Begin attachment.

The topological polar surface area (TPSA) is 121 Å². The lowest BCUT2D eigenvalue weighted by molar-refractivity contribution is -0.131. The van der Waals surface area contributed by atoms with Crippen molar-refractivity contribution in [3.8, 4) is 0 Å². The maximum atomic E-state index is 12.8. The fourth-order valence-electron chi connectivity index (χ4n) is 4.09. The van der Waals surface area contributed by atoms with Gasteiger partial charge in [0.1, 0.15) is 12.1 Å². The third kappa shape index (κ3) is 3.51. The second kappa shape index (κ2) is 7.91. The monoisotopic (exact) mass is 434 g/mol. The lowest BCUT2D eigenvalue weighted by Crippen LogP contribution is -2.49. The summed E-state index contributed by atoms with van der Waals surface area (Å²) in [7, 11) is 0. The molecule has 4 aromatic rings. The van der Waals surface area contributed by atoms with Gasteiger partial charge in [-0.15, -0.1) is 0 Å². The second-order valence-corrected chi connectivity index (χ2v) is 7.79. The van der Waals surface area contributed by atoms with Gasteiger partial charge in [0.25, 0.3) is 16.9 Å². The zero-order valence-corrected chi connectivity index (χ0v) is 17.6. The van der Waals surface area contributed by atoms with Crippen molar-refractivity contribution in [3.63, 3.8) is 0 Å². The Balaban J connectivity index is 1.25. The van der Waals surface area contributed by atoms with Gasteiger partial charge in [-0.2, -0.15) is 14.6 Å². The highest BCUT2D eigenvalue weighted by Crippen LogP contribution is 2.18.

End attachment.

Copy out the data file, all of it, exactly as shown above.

The topological polar surface area (TPSA) is 121 Å². The lowest BCUT2D eigenvalue weighted by molar-refractivity contribution is -0.131. The van der Waals surface area contributed by atoms with Crippen molar-refractivity contribution in [3.8, 4) is 0 Å². The maximum atomic E-state index is 12.8. The fourth-order valence-electron chi connectivity index (χ4n) is 4.09. The van der Waals surface area contributed by atoms with Gasteiger partial charge in [0.1, 0.15) is 12.1 Å². The third kappa shape index (κ3) is 3.51. The second kappa shape index (κ2) is 7.91. The monoisotopic (exact) mass is 434 g/mol. The lowest BCUT2D eigenvalue weighted by Crippen LogP contribution is -2.49. The summed E-state index contributed by atoms with van der Waals surface area (Å²) in [7, 11) is 0. The molecule has 4 aromatic rings. The van der Waals surface area contributed by atoms with Gasteiger partial charge in [-0.15, -0.1) is 0 Å². The second-order valence-corrected chi connectivity index (χ2v) is 7.79. The van der Waals surface area contributed by atoms with Gasteiger partial charge in [0.25, 0.3) is 16.9 Å². The zero-order valence-corrected chi connectivity index (χ0v) is 17.6. The van der Waals surface area contributed by atoms with Crippen molar-refractivity contribution in [3.63, 3.8) is 0 Å². The Balaban J connectivity index is 1.25. The van der Waals surface area contributed by atoms with Gasteiger partial charge in [-0.2, -0.15) is 14.6 Å². The highest BCUT2D eigenvalue weighted by Crippen LogP contribution is 2.18.